Thursday, September 10, 2009

Is Nepal gaining from becoming a member of the WTO?

In my latest op-ed, I look at how Nepal has fared since it joined the WTO in 2004. Quite surprisingly, overall trade has declined and employment situation in the manufacturing sector became worse. May be Nepal should focus more on the nearby markets where trade takes places the most (say, South Asian Free Trade Agreement-SAFTA) rather than eying markets in developed countries.


Is Nepal gaining from WTO?

A recent Ministerial Meeting in New Delhi decided to resume trade negotiations to pass the Doha Round, which came to a grinding halt in July last year over differences concerning special safeguard measures and agricultural subsidies offered by rich nations. The WTO Director General Pascal Lamy hopes that a Doha deal is doable by 2010. The Doha deal is expected to not only help countries expand trade but also help developing countries achieve development goals.

An increase in trade of goods and services in the international market has helped many countries achieve rapid economic growth. In the context of Nepal, we need to inquire what benefits we would have from the Doha Round in particular and the WTO in general. Nepal joined the WTO on April 23, 2004, becoming the first LDC to join the trading bloc through full working party negotiation process. So far, there have not been discernible benefits – in terms of growth, employment, poverty reduction and industrial production – from joining the WTO. In fact, exports have declined, imports increased and the manufacturing sectors, especially the ones that weighted high in the exports basket, have been going downward.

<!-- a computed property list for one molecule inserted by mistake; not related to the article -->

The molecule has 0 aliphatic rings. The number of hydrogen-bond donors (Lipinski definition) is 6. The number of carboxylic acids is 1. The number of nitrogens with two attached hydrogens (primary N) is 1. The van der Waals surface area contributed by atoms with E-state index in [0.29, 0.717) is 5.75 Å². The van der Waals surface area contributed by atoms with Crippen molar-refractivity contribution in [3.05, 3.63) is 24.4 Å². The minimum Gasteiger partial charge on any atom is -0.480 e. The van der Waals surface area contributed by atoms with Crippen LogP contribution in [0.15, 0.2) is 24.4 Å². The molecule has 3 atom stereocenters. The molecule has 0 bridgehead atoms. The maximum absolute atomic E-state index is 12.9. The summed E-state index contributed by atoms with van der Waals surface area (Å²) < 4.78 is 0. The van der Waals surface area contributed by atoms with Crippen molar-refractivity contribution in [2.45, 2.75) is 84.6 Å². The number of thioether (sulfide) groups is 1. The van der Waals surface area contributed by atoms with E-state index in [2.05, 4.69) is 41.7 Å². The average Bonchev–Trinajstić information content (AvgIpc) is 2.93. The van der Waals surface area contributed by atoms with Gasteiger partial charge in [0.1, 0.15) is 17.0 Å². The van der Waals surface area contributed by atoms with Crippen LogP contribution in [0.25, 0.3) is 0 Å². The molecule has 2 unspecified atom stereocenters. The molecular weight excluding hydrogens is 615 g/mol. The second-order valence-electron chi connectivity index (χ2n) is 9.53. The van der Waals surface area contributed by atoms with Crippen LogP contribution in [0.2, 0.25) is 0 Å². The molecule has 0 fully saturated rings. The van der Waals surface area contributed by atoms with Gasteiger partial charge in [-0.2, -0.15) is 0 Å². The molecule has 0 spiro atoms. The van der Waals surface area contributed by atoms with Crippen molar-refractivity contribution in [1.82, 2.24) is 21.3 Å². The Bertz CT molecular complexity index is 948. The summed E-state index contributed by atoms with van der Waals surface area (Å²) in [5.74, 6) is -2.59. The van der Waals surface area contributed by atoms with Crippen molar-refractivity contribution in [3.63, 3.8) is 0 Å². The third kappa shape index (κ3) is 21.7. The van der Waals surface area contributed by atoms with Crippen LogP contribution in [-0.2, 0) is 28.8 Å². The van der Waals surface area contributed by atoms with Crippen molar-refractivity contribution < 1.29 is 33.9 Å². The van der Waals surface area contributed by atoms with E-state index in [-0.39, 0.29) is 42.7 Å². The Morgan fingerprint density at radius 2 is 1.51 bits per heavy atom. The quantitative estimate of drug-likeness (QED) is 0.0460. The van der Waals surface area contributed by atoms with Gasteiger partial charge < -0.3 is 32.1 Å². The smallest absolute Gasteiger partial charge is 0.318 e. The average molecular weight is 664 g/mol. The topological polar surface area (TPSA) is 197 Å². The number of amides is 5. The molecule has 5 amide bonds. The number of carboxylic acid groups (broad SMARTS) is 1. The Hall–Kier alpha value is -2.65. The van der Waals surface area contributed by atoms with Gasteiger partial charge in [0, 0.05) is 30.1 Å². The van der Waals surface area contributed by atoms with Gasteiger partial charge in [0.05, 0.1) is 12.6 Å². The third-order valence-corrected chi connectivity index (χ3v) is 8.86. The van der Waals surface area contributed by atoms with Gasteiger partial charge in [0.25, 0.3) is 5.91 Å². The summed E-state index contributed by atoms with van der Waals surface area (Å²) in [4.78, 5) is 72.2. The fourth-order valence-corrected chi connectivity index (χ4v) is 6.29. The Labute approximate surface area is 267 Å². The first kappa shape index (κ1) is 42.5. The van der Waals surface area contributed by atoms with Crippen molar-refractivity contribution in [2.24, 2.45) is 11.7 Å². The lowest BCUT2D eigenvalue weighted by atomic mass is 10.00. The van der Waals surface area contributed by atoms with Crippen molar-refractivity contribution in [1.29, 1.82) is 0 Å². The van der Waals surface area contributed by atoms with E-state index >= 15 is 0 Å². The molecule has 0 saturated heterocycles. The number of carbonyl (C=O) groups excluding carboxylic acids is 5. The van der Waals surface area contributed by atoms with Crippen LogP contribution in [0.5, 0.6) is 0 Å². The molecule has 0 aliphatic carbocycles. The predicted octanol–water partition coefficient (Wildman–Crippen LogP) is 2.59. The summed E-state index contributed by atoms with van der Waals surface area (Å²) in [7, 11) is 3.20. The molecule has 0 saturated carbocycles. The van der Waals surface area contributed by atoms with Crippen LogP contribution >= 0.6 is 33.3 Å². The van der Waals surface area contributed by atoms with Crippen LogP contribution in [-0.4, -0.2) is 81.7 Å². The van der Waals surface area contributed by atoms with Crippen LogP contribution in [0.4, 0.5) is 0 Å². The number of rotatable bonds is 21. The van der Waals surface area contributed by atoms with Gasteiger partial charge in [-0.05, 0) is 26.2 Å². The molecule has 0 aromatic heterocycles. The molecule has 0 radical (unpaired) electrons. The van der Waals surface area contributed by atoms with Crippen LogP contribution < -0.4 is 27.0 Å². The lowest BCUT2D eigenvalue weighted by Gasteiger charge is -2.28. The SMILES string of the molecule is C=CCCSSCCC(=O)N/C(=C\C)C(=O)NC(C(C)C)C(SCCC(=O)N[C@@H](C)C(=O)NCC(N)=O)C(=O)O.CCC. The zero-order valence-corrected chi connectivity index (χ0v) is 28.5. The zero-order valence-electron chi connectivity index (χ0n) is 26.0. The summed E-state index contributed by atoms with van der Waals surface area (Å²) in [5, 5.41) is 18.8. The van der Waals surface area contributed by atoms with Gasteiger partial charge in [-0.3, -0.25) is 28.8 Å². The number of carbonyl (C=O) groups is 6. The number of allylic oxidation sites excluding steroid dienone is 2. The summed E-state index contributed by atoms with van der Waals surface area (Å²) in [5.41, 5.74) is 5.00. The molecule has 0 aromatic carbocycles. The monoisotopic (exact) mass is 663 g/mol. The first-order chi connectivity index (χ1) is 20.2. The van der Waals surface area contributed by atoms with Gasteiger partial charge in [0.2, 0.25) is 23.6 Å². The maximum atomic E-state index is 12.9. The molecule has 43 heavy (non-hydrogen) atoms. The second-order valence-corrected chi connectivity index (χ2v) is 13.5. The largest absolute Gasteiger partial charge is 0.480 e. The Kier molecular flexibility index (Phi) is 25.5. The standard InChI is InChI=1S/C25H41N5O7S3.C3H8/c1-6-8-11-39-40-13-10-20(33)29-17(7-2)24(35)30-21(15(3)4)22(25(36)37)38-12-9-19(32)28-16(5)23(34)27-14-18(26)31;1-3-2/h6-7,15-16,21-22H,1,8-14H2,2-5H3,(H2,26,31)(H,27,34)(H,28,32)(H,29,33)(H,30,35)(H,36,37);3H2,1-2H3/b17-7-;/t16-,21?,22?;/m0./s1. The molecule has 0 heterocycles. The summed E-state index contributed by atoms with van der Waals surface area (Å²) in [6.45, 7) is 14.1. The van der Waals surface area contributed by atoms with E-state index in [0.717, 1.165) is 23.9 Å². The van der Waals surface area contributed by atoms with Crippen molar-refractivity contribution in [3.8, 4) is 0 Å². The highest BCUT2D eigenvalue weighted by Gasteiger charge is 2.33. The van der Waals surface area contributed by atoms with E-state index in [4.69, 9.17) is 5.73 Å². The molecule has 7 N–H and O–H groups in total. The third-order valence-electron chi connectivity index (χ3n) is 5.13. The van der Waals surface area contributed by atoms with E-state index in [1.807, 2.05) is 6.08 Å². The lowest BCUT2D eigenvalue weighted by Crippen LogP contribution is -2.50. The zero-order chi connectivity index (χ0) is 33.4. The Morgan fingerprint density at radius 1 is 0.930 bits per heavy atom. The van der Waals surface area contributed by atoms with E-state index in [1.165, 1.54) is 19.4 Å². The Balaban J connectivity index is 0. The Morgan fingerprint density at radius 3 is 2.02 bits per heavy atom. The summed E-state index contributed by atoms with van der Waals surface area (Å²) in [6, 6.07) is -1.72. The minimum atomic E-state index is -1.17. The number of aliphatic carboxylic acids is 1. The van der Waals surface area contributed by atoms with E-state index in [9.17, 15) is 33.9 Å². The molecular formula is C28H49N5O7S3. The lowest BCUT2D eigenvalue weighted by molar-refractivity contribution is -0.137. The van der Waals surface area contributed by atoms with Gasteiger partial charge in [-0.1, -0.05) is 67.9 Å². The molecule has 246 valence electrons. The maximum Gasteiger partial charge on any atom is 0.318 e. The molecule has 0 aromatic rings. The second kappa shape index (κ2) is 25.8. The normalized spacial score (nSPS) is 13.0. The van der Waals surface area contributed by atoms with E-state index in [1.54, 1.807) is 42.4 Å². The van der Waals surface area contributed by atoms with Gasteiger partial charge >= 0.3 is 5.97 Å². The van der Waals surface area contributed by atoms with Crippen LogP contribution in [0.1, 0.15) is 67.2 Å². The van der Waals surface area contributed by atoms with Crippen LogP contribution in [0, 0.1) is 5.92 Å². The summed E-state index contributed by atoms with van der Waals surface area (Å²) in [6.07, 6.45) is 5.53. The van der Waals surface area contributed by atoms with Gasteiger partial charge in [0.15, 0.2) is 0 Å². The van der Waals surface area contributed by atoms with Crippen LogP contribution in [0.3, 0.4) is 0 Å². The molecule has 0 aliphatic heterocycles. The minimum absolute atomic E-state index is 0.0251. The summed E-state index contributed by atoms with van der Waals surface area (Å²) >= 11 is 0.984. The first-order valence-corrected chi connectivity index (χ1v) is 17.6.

It is time to evaluate the progress made since joining the WTO and the possible impact on growth and employment due to planned reduction in tariffs in the coming years. No study has been done so far to figure out how much would Nepal gain by joining various trading blocs and under what trading scenario (tariff and subsidy rates) would Nepal lose and gain in what kind of sectors? What would be its impact on employment, which should be one of the main barometers for evaluating long-term success of trade?